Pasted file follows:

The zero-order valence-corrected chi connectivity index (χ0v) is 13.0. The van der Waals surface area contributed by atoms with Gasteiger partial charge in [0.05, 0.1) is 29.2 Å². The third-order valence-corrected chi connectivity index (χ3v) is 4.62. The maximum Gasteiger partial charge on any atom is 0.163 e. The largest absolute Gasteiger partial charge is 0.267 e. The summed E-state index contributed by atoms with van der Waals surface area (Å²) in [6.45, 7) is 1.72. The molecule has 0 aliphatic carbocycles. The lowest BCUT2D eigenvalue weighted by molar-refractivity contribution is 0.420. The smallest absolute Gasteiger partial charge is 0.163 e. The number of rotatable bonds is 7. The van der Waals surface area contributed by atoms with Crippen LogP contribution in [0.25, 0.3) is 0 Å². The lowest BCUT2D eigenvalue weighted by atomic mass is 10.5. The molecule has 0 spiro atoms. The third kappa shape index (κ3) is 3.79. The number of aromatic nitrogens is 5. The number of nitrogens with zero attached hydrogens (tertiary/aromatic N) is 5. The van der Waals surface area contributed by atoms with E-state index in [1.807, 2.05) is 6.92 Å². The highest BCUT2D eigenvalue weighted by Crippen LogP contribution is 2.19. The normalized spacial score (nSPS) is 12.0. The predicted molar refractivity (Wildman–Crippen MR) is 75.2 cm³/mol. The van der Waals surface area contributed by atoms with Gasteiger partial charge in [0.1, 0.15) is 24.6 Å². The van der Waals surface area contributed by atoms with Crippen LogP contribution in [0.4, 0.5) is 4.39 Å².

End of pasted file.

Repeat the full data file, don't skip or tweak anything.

The zero-order valence-corrected chi connectivity index (χ0v) is 13.0. The van der Waals surface area contributed by atoms with Gasteiger partial charge in [0.05, 0.1) is 29.2 Å². The third-order valence-corrected chi connectivity index (χ3v) is 4.62. The maximum Gasteiger partial charge on any atom is 0.163 e. The largest absolute Gasteiger partial charge is 0.267 e. The summed E-state index contributed by atoms with van der Waals surface area (Å²) in [6.45, 7) is 1.72. The molecule has 0 aliphatic carbocycles. The lowest BCUT2D eigenvalue weighted by molar-refractivity contribution is 0.420. The smallest absolute Gasteiger partial charge is 0.163 e. The number of rotatable bonds is 7. The van der Waals surface area contributed by atoms with Crippen LogP contribution in [0.25, 0.3) is 0 Å². The lowest BCUT2D eigenvalue weighted by atomic mass is 10.5. The molecule has 0 spiro atoms. The third kappa shape index (κ3) is 3.79. The number of aromatic nitrogens is 5. The number of nitrogens with zero attached hydrogens (tertiary/aromatic N) is 5. The van der Waals surface area contributed by atoms with E-state index in [1.807, 2.05) is 6.92 Å². The highest BCUT2D eigenvalue weighted by Crippen LogP contribution is 2.19. The normalized spacial score (nSPS) is 12.0. The predicted molar refractivity (Wildman–Crippen MR) is 75.2 cm³/mol. The van der Waals surface area contributed by atoms with Gasteiger partial charge in [0.1, 0.15) is 24.6 Å². The van der Waals surface area contributed by atoms with Crippen LogP contribution in [0.4, 0.5) is 4.39 Å².